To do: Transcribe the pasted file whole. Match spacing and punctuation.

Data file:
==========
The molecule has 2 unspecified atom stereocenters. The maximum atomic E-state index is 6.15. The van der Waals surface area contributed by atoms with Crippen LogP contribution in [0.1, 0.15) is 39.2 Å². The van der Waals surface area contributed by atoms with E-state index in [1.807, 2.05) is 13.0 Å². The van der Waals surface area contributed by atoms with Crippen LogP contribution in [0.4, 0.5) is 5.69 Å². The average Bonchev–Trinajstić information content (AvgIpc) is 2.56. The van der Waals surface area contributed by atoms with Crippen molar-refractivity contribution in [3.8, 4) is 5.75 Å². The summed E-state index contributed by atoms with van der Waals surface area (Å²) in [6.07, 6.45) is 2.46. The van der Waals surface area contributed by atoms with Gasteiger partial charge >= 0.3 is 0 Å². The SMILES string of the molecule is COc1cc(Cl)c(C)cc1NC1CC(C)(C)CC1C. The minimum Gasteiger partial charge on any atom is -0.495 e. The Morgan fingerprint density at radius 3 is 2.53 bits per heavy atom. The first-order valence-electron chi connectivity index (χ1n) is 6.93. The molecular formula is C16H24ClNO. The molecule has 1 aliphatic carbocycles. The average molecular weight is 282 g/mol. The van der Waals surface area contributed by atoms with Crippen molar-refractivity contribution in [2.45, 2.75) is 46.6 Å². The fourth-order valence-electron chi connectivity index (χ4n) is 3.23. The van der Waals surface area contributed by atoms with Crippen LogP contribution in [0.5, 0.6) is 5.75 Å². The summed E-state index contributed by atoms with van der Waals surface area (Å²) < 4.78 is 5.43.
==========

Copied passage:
The molecule has 2 unspecified atom stereocenters. The maximum atomic E-state index is 6.15. The van der Waals surface area contributed by atoms with Crippen LogP contribution in [0.1, 0.15) is 39.2 Å². The van der Waals surface area contributed by atoms with E-state index in [1.807, 2.05) is 13.0 Å². The van der Waals surface area contributed by atoms with Crippen LogP contribution in [0.4, 0.5) is 5.69 Å². The average Bonchev–Trinajstić information content (AvgIpc) is 2.56. The van der Waals surface area contributed by atoms with Crippen molar-refractivity contribution in [3.8, 4) is 5.75 Å². The summed E-state index contributed by atoms with van der Waals surface area (Å²) in [6.07, 6.45) is 2.46. The van der Waals surface area contributed by atoms with Gasteiger partial charge >= 0.3 is 0 Å². The SMILES string of the molecule is COc1cc(Cl)c(C)cc1NC1CC(C)(C)CC1C. The minimum Gasteiger partial charge on any atom is -0.495 e. The Morgan fingerprint density at radius 3 is 2.53 bits per heavy atom. The first-order valence-electron chi connectivity index (χ1n) is 6.93. The molecular formula is C16H24ClNO. The molecule has 1 aliphatic carbocycles. The average molecular weight is 282 g/mol. The van der Waals surface area contributed by atoms with Crippen molar-refractivity contribution in [2.45, 2.75) is 46.6 Å². The fourth-order valence-electron chi connectivity index (χ4n) is 3.23. The van der Waals surface area contributed by atoms with Crippen LogP contribution in [0.5, 0.6) is 5.75 Å². The summed E-state index contributed by atoms with van der Waals surface area (Å²) < 4.78 is 5.43.